What Happen

New York Times Publishes Then Deletes Article Claiming Watermelons Were Found on Mars

"Authorities say rise of fruit aliens is to blame for glut of outer space watermelons."

Jun 8 by Jon Christian
Image by Futurism

The New York Times is having a strange day.

This afternoon, the prominent newspaper published an article making a surprising claim about exobiology: that watermelons had been discovered on Mars.

“Authorities say rise of fruit aliens is to blame for glut of outer space watermelons,” read the story, which was deleted less than an hour later. “The FBI declined to comment on reports of watermelons raining down, but confirmed that kiwis have been intercepted.”

An archived snapshot of the story shows that it was just a stub, with numerous non-sequiturs.


“This story is terribly boring,” it read in part.

The byline on the story was also unfamiliar, attributing the report to “Joe Schmoe.”

The article disappeared after about an hour, replaced by a message saying it had been “published in error.”

After this story initially ran, a New York Times spokesperson provided some clarity about the strange article.


“Earlier today, a mock article intended for a testing system was published on our site in error,” she told Futurism. “The article has since been removed.”

In other words, it sounds as though the article appeared as some sort of content management system test that was accidentally made public.

Needless to say, there is no currently-available evidence of watermelons, or any other life, on the Red Planet.

However, several NASA missions and a rover sent by China are all investigating the possibility of ancient life on our planetary neighbor, and scientists say it is possible that microbial life still lives there, likely deep under the surface.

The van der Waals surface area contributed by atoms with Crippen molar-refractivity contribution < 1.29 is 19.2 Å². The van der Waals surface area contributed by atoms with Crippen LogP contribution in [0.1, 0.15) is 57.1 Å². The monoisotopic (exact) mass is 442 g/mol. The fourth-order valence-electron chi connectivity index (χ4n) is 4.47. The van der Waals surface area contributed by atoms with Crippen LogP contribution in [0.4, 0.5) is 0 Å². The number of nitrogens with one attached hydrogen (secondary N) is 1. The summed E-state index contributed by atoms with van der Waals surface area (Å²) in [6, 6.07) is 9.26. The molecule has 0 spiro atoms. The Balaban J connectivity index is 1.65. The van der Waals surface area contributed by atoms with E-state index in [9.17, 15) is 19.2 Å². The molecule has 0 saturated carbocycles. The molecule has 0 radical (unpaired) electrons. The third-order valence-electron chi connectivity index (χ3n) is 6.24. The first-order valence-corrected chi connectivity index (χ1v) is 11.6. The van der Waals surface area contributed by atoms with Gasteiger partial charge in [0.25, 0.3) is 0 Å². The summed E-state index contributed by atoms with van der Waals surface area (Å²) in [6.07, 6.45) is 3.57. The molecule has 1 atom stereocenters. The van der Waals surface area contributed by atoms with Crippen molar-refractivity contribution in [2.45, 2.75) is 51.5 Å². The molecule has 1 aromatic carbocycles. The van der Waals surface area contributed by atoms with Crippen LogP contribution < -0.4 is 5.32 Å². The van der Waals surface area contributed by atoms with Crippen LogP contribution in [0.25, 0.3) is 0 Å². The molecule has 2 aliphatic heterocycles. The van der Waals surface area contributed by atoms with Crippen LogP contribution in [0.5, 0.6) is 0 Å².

If there’s any evidence of fresh produce on the Red Planet, though, it’s not yet public.

Updated with additional details.

More on Mars: Why NASA Scientists Are So Excited by New Hints of Organic Compounds on Mars

Care about supporting clean energy adoption? Find out how much money (and planet!) you could save by switching to solar power at UnderstandSolar.com. By signing up through this link, Futurism.com may receive a small commission.


Share This Article

Keep up.
Subscribe to our daily newsletter to keep in touch with the subjects shaping our future.
I understand and agree that registration on or use of this site constitutes agreement to its User Agreement and Privacy Policy


Copyright ©, Camden Media Inc All Rights Reserved. See our User Agreement, Privacy Policy and Data Use Policy. The material on this site may not be reproduced, distributed, transmitted, cached or otherwise used, except with prior written permission of Futurism. Fonts by Typekit and Monotype.